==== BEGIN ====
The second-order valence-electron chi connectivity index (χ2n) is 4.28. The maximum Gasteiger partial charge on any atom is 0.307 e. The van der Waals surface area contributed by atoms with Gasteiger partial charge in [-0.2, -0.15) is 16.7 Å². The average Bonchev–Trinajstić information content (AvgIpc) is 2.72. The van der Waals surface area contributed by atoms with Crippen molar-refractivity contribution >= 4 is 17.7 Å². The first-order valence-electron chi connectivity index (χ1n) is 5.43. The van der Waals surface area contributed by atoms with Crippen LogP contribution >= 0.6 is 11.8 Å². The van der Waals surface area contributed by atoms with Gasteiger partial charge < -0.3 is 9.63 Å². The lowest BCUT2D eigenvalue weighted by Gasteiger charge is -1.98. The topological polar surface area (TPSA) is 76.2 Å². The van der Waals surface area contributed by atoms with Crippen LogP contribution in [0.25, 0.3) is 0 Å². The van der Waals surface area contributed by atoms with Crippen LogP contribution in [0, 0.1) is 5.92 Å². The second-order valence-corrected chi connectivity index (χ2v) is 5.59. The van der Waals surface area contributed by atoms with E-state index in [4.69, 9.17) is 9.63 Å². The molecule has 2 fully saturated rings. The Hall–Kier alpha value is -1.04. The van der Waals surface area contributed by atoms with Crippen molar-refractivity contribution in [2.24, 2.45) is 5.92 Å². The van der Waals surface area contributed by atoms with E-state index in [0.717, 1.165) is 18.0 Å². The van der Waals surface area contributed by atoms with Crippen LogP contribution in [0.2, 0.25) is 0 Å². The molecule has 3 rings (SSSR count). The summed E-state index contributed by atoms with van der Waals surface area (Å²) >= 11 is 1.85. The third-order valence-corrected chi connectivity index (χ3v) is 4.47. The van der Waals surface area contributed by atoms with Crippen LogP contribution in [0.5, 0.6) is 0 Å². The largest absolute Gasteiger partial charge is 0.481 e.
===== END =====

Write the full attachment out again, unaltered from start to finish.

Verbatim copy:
The second-order valence-electron chi connectivity index (χ2n) is 4.28. The maximum Gasteiger partial charge on any atom is 0.307 e. The van der Waals surface area contributed by atoms with Gasteiger partial charge in [-0.2, -0.15) is 16.7 Å². The average Bonchev–Trinajstić information content (AvgIpc) is 2.72. The van der Waals surface area contributed by atoms with Crippen molar-refractivity contribution >= 4 is 17.7 Å². The first-order valence-electron chi connectivity index (χ1n) is 5.43. The van der Waals surface area contributed by atoms with Crippen LogP contribution >= 0.6 is 11.8 Å². The van der Waals surface area contributed by atoms with Gasteiger partial charge < -0.3 is 9.63 Å². The lowest BCUT2D eigenvalue weighted by Gasteiger charge is -1.98. The topological polar surface area (TPSA) is 76.2 Å². The van der Waals surface area contributed by atoms with Crippen LogP contribution in [0.25, 0.3) is 0 Å². The van der Waals surface area contributed by atoms with Crippen LogP contribution in [0, 0.1) is 5.92 Å². The second-order valence-corrected chi connectivity index (χ2v) is 5.59. The van der Waals surface area contributed by atoms with E-state index in [4.69, 9.17) is 9.63 Å². The molecule has 2 fully saturated rings. The Hall–Kier alpha value is -1.04. The van der Waals surface area contributed by atoms with Crippen molar-refractivity contribution in [2.24, 2.45) is 5.92 Å². The van der Waals surface area contributed by atoms with E-state index in [0.717, 1.165) is 18.0 Å². The van der Waals surface area contributed by atoms with Crippen LogP contribution in [0.2, 0.25) is 0 Å². The molecule has 3 rings (SSSR count). The summed E-state index contributed by atoms with van der Waals surface area (Å²) >= 11 is 1.85. The third-order valence-corrected chi connectivity index (χ3v) is 4.47. The van der Waals surface area contributed by atoms with Crippen LogP contribution in [0.5, 0.6) is 0 Å². The largest absolute Gasteiger partial charge is 0.481 e.